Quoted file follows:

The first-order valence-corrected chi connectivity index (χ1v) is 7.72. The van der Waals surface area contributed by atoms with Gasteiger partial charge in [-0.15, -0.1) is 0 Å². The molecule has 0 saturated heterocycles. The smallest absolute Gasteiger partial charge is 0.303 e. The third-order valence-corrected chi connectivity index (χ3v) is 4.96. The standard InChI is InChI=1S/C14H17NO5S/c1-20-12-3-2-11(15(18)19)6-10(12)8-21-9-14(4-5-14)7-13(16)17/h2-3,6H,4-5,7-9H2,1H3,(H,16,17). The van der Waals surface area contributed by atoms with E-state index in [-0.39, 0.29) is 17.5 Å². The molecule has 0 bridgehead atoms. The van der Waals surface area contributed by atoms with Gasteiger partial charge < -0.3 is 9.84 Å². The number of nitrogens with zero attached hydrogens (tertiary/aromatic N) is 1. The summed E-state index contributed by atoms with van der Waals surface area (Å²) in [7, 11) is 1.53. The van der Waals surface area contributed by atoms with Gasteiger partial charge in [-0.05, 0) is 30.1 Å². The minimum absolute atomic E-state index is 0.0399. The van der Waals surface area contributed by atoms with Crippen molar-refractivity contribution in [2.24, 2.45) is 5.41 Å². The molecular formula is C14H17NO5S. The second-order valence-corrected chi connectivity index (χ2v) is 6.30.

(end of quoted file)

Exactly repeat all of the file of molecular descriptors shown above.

The first-order valence-corrected chi connectivity index (χ1v) is 7.72. The van der Waals surface area contributed by atoms with Gasteiger partial charge in [-0.15, -0.1) is 0 Å². The molecule has 0 saturated heterocycles. The smallest absolute Gasteiger partial charge is 0.303 e. The third-order valence-corrected chi connectivity index (χ3v) is 4.96. The standard InChI is InChI=1S/C14H17NO5S/c1-20-12-3-2-11(15(18)19)6-10(12)8-21-9-14(4-5-14)7-13(16)17/h2-3,6H,4-5,7-9H2,1H3,(H,16,17). The van der Waals surface area contributed by atoms with E-state index in [-0.39, 0.29) is 17.5 Å². The molecule has 0 bridgehead atoms. The van der Waals surface area contributed by atoms with Gasteiger partial charge < -0.3 is 9.84 Å². The number of nitrogens with zero attached hydrogens (tertiary/aromatic N) is 1. The summed E-state index contributed by atoms with van der Waals surface area (Å²) in [7, 11) is 1.53. The van der Waals surface area contributed by atoms with Gasteiger partial charge in [-0.05, 0) is 30.1 Å². The minimum absolute atomic E-state index is 0.0399. The van der Waals surface area contributed by atoms with Crippen molar-refractivity contribution in [2.24, 2.45) is 5.41 Å². The molecular formula is C14H17NO5S. The second-order valence-corrected chi connectivity index (χ2v) is 6.30.